In my first blog on this topic I stressed the importance of creating the proper relationship with your dog. Your dog should trust you, respect you, and know that you are consistent in your expectations, rewards, and corrections. Otherwise, they will never respond to commands reliably. If we want our dogs to do their part, we must do ours. In this blog, I will start to delve into specific things you can do to cultivate this relationship.

Whether you have a puppy or an older dog who has ingrained bad habits (which they got because we have ingrained bad habits) the formula is the same. Maybe you are thinking of getting a puppy or adopting, that’s wonderful, take this information and get a great start to your new life. If you are pondering a new dog, check out our other blogs on the topic – Here  and Here.

Back to Square One

Whatever your circumstance, begin at the beginning. Just as we earn our paycheck, your dog needs to earn theirs. A dog who has everything, food, toys, lavish attention, has no need to attend to the owner, why would they? Change the paradigm, gain relevance to them, show them that all the awesome things in the world come from mom and dad. Using obedience commands such as “place,” teach them to be calm and not roaming the house looking for something to get into or other shenanigans. But wait, Fluffy needs to be a dog, they’ll be miserable you may say. Do you let a baby who just began crawling have free reign of the house? Do you let them loose and go about your business? Or do watch them vigilantly, slowly, as they grow, teach how to appropriately and safely interact with the world?

This, I promise you, is the hardest thing for many people to wrap their heads around. They think you’re turning the dog into a robot, making them miserable. What they fail to grasp is that our dogs thrive on structure. When we are consistent, they develop good habits and have more freedoms and experiences because of it.

How Do I Start?

To become more relevant, become the source of all good things. Start with food. Simple, right? This is where they start to earn their paycheck. How many dogs are free fed, the bowl down and full all day? Or given their food twice a day and it’s left out till they get around to it? Start hand feeding. Measure out their full amount of food for the day in the morning and use that to have them perform behaviors throughout the day. Earning the paycheck.

If they are learning behaviors, use this food as your training tool. If they know behaviors already, or when they learn them and you are fading the need for food reinforcement, I am not saying you should give them a treat for every sit or down or come. What I am saying is that they should do a sit, down, or come for every bit. My dog, who is solid off leash with no treats, isn’t going to regress because I have her do some simple come fronts to get her dinner, when the rest of the time she gets verbal and physical praise rewards.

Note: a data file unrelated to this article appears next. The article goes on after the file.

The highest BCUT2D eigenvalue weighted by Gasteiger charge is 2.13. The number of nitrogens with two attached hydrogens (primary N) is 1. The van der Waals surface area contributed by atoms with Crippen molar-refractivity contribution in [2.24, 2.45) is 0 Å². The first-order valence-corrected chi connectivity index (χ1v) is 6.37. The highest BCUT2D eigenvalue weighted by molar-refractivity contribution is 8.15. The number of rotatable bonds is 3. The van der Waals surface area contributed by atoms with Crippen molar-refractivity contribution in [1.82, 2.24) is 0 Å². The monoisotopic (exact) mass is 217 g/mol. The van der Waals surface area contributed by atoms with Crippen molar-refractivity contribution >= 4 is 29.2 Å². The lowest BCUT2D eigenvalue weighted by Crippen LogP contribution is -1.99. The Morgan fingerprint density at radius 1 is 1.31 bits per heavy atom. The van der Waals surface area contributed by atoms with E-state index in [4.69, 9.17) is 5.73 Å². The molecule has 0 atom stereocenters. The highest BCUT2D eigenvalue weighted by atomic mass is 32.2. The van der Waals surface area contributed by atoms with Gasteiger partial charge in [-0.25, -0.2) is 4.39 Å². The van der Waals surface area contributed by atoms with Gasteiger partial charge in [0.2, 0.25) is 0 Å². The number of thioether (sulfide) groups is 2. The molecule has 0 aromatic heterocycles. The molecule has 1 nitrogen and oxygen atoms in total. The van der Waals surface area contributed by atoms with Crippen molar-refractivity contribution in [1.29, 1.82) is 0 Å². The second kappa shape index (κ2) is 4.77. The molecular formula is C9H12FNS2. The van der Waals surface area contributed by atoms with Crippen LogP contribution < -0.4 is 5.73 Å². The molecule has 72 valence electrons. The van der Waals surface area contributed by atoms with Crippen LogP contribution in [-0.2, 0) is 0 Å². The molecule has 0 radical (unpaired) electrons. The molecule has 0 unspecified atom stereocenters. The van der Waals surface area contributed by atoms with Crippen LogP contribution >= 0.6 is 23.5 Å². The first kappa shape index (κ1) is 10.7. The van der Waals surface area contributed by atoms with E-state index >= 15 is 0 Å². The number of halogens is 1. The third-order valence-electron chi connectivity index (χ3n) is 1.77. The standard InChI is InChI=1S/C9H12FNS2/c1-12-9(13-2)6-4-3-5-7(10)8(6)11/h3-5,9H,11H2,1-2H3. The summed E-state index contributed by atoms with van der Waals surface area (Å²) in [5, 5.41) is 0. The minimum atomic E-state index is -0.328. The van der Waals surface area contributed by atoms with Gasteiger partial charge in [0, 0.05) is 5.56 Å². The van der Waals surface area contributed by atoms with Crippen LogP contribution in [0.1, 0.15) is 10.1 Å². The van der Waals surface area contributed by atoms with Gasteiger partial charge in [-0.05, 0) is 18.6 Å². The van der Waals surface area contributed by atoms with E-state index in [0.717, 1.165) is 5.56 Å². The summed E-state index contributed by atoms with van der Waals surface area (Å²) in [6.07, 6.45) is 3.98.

Use this food to do focus work, practice having them look to you when you say their name amidst distractions. Use it to work on their heel position. The options are endless. This helps gain relevance and that container of food staring at you will spur you to work with Fido, an added bonus. If you’re busy that day, a few simple one step come fronts for a handful of food each will get them their meal in no time and they still had to work for it.

Again, I am NOT saying that your dog needs a treat for every behavior. We use hand feeding as a valuable tool in training, but we also ween the dog off treats. At the end of the day, a reliable dog will perform without food (always make sure to still intermittently reward with praise). But using a behavior to reward with food in a specific context, doesn’t mean lure your dog into a position in perpetuity. If you’ve progressed to that point of reliability on behaviors, and have faded luring, then weaned off treats using variable reinforcement, then only use the food for new behaviors or in a brief session solely for feeding purposes.

Give it a shot. It’s only a single brick in the foundation were laying, but get started. I’ll bring you more in the next blog. As always, Rachel and I encourage questions and comments. If you have a training issue you want to discuss or a question regarding the implementation of hand feeding, leave it in the comment section!

Eric has been helping owners regain their lives and enjoy their companions for 10 years. Eric's experience runs from rehabilitating aggressive dogs, tackling the toughest behavioral challenges, and training service dogs, to training narcotics dogs and hunting dogs. As well as anything in between. A Michigan native, Eric learned his craft apprenticing under two long time trainers in Colorado and went on to teach dozens of other trainers as well as countless pet owners.

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